12. §41 When Offeree's power of acceptance is terminated
    • (1) An o'ee's power of acceptance is terminated at the time specified
    • in the offer, or if no time is specified, at the end of a reasonable time

    • (2) what a reasonble time "is" is a question of face, depending on all
    • the circumstances existing when the offer and attempted aceptance are made

    • (3) Unless otherwise indicated by the language or the circumstances,
    • and subject to the rule stated in §49, an offer sent by mail is
    • seasonably accepted if an acceptance is mailed at any time before
    • midnight on the day on which the offer is recieved
  13. §43 INDIRECT communication of Revocation
    • An o'ee's power of acceptance is terminated when the o'or takes definite
    • action inconsistent with an intention to enter into the proposed
    • contract and the o'ee acquires reliable information to that effect
  14. §50 Acceptance of offer defined;
    Acceptance by performance;
    Acceptance by promise
    • 1.) Acceptance of an offer is a manifestation of assent to the terms thereof
    • made by the offeree in a manner invited or required by the offer.
    • 2.) Acceptance by performance requires that at least part of what the offer requests be performed or tendered
    • and includes acceptance by a performance which operates as a return promise.
    • 3.) Acceptance by a promise requires that the offeree complete every act essential to the making of the promise.
  15. §54. ACCEPTANCE BY PERFORMANCE;
    NECESSITY OF NOTIFICATION TO OFFEROR
    • (1) Where an offer invites an offeree to accept by rendering a
    • performance, no notification is necessary to make such an acceptance
    • effective unless the offer requests such a notification.
    • (2) If an offeree who accepts by rendering a
    • performance has reason to know that the offeror has no adequate means of learning of the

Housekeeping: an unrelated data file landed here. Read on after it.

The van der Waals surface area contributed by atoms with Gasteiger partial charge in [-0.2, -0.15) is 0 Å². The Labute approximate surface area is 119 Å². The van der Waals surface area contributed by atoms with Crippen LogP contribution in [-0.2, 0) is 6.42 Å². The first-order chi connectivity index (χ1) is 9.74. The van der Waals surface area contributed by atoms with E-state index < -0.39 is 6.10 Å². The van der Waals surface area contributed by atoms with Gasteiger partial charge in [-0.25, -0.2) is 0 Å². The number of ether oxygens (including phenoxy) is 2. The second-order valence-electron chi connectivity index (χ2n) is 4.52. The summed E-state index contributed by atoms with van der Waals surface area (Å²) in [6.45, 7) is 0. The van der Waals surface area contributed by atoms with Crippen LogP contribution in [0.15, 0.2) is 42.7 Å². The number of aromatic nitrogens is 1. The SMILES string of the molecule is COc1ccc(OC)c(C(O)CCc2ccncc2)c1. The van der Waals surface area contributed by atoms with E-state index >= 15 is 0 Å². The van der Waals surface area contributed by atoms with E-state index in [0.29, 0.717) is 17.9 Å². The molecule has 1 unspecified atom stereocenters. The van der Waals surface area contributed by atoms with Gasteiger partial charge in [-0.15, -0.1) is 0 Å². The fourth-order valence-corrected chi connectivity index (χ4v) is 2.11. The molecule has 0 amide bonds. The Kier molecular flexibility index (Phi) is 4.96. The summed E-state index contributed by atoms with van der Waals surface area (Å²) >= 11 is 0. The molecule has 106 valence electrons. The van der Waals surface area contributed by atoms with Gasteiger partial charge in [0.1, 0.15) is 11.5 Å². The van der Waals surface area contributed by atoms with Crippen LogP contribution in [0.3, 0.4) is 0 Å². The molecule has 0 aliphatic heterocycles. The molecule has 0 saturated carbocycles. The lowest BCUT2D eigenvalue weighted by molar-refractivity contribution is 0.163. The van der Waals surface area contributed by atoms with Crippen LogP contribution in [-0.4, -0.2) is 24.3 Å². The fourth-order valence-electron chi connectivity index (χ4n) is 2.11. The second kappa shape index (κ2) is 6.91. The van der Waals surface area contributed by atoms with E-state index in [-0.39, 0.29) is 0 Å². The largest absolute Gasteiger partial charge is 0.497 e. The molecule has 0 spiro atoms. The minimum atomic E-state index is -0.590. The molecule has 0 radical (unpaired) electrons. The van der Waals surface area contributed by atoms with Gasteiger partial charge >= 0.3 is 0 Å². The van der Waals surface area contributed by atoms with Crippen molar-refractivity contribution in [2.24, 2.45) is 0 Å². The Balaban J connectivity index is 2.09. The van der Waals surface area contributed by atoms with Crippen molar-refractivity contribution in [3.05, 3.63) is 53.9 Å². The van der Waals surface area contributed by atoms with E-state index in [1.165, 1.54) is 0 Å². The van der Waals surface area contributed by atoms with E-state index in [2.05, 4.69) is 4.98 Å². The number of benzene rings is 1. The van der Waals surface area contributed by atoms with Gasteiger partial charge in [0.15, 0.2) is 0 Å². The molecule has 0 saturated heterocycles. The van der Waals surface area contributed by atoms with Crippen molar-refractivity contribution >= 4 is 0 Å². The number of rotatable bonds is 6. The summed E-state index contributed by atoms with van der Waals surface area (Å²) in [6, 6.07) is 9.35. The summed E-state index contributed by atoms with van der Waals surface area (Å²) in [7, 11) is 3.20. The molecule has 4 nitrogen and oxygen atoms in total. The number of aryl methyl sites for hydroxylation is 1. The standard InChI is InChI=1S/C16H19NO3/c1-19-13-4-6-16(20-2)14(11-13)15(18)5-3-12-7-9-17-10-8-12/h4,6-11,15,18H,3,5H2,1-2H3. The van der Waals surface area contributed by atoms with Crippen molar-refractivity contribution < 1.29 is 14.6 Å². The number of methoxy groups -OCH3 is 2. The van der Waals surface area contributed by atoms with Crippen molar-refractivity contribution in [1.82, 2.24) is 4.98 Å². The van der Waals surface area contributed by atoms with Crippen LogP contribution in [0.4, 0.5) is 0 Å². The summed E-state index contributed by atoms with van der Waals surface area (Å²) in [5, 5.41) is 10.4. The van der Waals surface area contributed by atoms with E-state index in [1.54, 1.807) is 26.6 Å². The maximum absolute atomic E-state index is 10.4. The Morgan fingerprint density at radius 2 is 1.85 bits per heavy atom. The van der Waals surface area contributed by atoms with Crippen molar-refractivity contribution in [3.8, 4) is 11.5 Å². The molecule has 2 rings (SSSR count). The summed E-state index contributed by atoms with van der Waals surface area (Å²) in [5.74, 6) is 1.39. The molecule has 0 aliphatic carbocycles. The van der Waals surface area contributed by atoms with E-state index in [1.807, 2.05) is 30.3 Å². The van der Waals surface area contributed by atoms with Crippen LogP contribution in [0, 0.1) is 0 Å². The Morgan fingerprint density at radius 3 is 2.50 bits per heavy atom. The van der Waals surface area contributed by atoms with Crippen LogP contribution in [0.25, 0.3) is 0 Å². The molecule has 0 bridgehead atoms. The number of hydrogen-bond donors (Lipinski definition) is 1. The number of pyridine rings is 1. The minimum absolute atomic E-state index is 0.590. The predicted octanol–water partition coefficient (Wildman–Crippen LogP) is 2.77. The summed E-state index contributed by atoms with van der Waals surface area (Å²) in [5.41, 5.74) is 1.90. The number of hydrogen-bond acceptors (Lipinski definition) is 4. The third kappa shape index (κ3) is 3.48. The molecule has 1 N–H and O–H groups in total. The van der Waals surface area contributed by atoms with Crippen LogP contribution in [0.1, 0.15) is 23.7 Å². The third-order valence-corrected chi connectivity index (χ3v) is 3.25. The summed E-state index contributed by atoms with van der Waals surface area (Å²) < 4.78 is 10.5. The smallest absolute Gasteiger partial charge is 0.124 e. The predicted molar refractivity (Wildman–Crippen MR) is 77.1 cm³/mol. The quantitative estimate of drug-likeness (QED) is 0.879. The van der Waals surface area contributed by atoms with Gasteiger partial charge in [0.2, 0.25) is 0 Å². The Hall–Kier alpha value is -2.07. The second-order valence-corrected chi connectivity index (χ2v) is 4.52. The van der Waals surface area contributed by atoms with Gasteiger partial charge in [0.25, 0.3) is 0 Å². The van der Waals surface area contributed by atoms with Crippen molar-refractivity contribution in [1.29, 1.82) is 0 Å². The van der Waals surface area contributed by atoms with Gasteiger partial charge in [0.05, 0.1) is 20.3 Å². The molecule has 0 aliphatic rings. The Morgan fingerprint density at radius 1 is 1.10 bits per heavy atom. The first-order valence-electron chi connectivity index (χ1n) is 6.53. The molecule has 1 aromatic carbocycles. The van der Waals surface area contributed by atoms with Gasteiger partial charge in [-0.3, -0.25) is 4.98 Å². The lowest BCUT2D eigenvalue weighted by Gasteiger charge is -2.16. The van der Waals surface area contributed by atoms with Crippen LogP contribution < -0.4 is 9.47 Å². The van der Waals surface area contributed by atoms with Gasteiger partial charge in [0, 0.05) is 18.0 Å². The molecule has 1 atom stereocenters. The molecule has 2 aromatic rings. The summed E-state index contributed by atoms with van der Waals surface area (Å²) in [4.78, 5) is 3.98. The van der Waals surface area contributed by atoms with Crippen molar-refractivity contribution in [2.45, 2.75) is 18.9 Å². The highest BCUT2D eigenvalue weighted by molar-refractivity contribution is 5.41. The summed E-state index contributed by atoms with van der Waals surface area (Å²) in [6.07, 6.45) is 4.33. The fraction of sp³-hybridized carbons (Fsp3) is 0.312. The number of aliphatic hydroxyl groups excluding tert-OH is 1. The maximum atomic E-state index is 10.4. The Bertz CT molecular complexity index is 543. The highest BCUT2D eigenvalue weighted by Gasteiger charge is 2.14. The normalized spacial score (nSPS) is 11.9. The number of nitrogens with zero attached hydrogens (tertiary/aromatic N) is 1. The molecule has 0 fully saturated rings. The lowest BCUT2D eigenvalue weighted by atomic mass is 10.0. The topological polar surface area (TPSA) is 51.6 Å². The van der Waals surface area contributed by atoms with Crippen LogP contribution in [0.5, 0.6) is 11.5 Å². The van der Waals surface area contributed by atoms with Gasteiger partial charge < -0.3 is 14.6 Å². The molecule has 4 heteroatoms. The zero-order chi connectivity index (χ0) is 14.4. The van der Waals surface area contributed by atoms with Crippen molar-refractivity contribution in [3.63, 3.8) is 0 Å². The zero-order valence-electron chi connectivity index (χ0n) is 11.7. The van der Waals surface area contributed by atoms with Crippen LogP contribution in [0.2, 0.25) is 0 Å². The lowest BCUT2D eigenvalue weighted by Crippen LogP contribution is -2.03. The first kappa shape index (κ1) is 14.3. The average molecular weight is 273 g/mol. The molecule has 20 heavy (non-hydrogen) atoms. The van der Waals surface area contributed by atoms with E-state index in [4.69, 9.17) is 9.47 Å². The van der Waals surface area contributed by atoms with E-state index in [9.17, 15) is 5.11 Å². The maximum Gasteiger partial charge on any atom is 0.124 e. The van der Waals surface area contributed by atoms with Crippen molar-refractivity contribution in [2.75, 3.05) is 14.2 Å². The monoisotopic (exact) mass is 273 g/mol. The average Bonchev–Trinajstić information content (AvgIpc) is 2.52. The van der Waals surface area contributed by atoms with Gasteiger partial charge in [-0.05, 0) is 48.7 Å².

• performance with reasonable promptness and certainty, the contractual duty of the offeror
    • is discharged unless
    • (a) the offeree exercises reasonable diligence
    • to notify the offeror of acceptance, or
    • (b) the offeror learns of the performance
    • within a reasonable time, or
    • (c) the offer indicates that notification of
    • acceptance is not required.
  16. §56.
    ACCEPTANCE BY PROMISE; NECESSITY OF NOTIFICATION TO OFFEROR
    • Except as stated in §69 or where the offer manifests a contrary
    • intention, it is essential to an acceptance by promise either that the
    • offeree exercise reasonable diligence to notify the offeror of acceptance or that the
    • offeror receive the acceptance seasonably.
  17. §59.
    PURPORTED ACCEPTANCE WHICH ADDS QUALIFICATIONS
    • A reply to an offer which purports to accept it but is
    • conditional on the offeror's assent to terms additional to or different
    • from those offered is not an acceptance but is a counter-offer.
  18. §60.
    ACCEPTANCE OF OFFER
    WHICH STATES PLACE, TIME OR MANNER OF ACCEPTANCE
    • If an offer prescribes the place, time or manner of acceptance
    • its terms in this respect must be complied with in order to create a
    • contract. If an offer merely suggests a permitted place, time or manner of acceptance,
    • another methodof acceptance is not precluded.
  19. §63. TIME WHEN ACCEPTANCE
    TAKES EFFECT
    • (a) an acceptance made in a manner and by a medium invited by an
    • offer is operative and completes the manifestation of mutual assent as
    • soon as put out of the offeree's possession, without regard to whether it ever
    • reaches the offeror; but
    • (b) an acceptance under an option contract is
    • not operative until received by the offeror.
  20. §64. ACCEPTANCE BY
    TELEPHONE OR TELETYPE
    • Acceptance given by telephone or other medium of substantially
    • instantaneously two-way communication is governed by the principles
    • applicable to acceptances where the parties are in the presence of each other.
  21. §71 REQUIREMENT OF EXCHANGE; Type of Exchange
    CONSIDERATION
    • (1) To constitue consideration, a performance or a return promise must
    • be bargained for
    • (2) A performance or return promise is bargained for if it is sought by
    • the promisor in exchange for his promise and is given by the promisee
    • in exchange for the promise
    • (3) the performance may consist of: